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Foodpanda India to sack about 330 employees


Foodpanda India is laying off one in seven staffers, continuing its clean-up drive after allegations of operational irregularities rattled the Rocket Internet-owned food ordering marketplace.

The company said on Tuesday it will sack 15 per cent of its employees, or 330 people, as increased automation of 98 per cent in order processing has reduced the need for staffers.

Foodpanda joins a raft of food-tech startups such as Zomato and TinyOwl in laying off employees amid a tightening in fund flow from investors due to high cash burn and growing profitability concerns.

Before the job cuts, Foodpanda had 2,200 employees on its rolls. The company said it will provide affected employees due remuneration and help them explore job options.
Gadgets 360 reported the development first.

In September, Mint had reported that Foodpanda was plagued by suspect orders, lack of automation and over-dependence on Excel sheets. The company has been revoking fake restaurants on its platform for the past few months.

Following the allegations, Foodpanda claims to have established systems that detect the IP address and location of restaurants to track orders and stop restaurants from booking their own orders.

Founded by Rohit Chadda, Amit Kohli and Akhilesh Bali in April 2012, Foodpanda features location-specific listing of restaurants on its site. Users can check out menus and special offers, after which they can order and get food delivered to their homes. One can also search for restaurants according to cuisine, and by other parameters such as vegetarian, non-vegetarian and healthy food, etc.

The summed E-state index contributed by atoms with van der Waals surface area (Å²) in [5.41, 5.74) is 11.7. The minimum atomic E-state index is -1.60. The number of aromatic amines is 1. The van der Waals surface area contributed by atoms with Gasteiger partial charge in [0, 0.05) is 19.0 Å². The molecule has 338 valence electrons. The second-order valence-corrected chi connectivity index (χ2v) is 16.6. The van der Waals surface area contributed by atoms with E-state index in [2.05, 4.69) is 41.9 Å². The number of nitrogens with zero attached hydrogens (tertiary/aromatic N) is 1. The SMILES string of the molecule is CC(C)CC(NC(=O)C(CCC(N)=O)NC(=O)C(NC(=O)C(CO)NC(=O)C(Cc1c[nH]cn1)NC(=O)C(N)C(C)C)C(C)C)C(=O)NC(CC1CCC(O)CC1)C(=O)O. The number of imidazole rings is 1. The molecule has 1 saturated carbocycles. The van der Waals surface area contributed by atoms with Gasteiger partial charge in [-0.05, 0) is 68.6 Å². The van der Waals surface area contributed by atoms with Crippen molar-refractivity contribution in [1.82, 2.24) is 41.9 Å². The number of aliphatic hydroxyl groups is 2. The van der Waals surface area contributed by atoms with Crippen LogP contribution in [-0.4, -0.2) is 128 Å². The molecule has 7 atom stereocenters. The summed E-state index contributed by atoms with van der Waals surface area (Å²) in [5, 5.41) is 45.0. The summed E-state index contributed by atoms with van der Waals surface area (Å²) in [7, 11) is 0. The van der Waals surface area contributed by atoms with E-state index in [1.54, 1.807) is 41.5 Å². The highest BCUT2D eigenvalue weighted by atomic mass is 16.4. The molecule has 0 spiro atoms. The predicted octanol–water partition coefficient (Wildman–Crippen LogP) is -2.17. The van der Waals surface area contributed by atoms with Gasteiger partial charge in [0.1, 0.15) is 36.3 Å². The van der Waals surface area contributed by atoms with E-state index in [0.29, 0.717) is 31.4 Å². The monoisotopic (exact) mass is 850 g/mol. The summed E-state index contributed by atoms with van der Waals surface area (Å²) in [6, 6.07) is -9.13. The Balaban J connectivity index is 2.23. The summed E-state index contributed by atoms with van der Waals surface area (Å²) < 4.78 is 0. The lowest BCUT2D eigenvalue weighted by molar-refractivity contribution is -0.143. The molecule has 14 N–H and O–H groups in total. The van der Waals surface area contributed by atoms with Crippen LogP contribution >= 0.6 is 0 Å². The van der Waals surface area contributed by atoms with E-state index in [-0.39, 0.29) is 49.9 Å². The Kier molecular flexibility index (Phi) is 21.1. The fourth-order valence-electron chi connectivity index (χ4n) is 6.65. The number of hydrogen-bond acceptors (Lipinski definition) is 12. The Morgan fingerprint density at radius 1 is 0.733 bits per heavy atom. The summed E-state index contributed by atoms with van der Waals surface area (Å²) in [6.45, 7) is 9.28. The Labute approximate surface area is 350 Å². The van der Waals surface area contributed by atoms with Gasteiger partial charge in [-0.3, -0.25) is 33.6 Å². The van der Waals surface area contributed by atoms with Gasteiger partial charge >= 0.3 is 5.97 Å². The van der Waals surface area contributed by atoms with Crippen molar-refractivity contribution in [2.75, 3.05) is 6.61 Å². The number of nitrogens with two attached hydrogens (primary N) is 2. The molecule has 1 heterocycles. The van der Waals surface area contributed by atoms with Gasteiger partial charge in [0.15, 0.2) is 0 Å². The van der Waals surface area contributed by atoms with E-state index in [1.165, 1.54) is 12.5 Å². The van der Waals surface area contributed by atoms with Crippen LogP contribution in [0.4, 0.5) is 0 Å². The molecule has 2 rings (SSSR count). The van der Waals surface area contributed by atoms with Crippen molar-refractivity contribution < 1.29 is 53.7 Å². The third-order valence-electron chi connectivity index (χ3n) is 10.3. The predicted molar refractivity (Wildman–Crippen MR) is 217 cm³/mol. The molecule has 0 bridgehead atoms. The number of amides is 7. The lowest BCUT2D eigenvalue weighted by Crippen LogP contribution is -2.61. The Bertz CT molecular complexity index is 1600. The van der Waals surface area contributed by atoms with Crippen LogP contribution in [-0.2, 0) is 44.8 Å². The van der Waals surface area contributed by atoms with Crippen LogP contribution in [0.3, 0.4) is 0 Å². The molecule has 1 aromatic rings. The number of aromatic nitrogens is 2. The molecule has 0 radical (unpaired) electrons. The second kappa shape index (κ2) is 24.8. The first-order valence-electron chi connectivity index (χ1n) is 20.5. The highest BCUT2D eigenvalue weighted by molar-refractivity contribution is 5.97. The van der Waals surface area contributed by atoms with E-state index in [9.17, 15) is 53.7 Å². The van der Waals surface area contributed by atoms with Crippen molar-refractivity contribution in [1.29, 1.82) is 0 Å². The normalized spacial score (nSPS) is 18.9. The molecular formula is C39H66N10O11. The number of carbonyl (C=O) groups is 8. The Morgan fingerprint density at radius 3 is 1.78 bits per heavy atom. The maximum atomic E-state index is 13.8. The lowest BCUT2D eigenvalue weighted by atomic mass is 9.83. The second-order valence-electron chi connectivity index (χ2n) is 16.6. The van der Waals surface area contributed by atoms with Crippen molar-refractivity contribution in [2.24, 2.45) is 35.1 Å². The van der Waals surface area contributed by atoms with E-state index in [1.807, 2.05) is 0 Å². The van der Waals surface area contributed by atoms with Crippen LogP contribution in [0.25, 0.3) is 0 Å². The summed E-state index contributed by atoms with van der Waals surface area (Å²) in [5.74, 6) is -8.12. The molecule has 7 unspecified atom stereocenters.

Foodpanda had ​raised $100 million in funding led by global financial services giant Goldman Sachs in May. That round took the total funding raised by Foodpanda to $310 million. The company says orders have risen 10 times in the past year.

Rocket Internet’s core model is to replicate successful global internet businesses in emerging markets outside China with rigorous marketing. It brings in industry executives, gives them stakes in its companies and designates them as co-founder/founder/CEO. Most of its portfolio companies operate in multiple regions.

Food-tech startups, comprising aggregators, food-ordering platforms, delivery-only players, proprietary meal sellers and cloud kitchens, have been facing a lot of issues recently.

For hyperlocal food delivery startups like Foodpanda, the average ticket sizes are smaller when compared to e-commerce companies. With a commission that varies from 5 per cent to 15 per cent on each order and long-distance delivery requirements, they fail to get the unit economics right. And the flow of orders is not uniform throughout the day, lowering productivity of delivery executives.

Mumbai-based food ordering app TinyOwl has ​laid off more than 200 employees and is also scaling down its operations. In early October, mobile-only food ordering startup TapCibo Online Solutions Pvt Ltd, which operated under the brand Dazo, ​shut shop just as it completed a year of operations.

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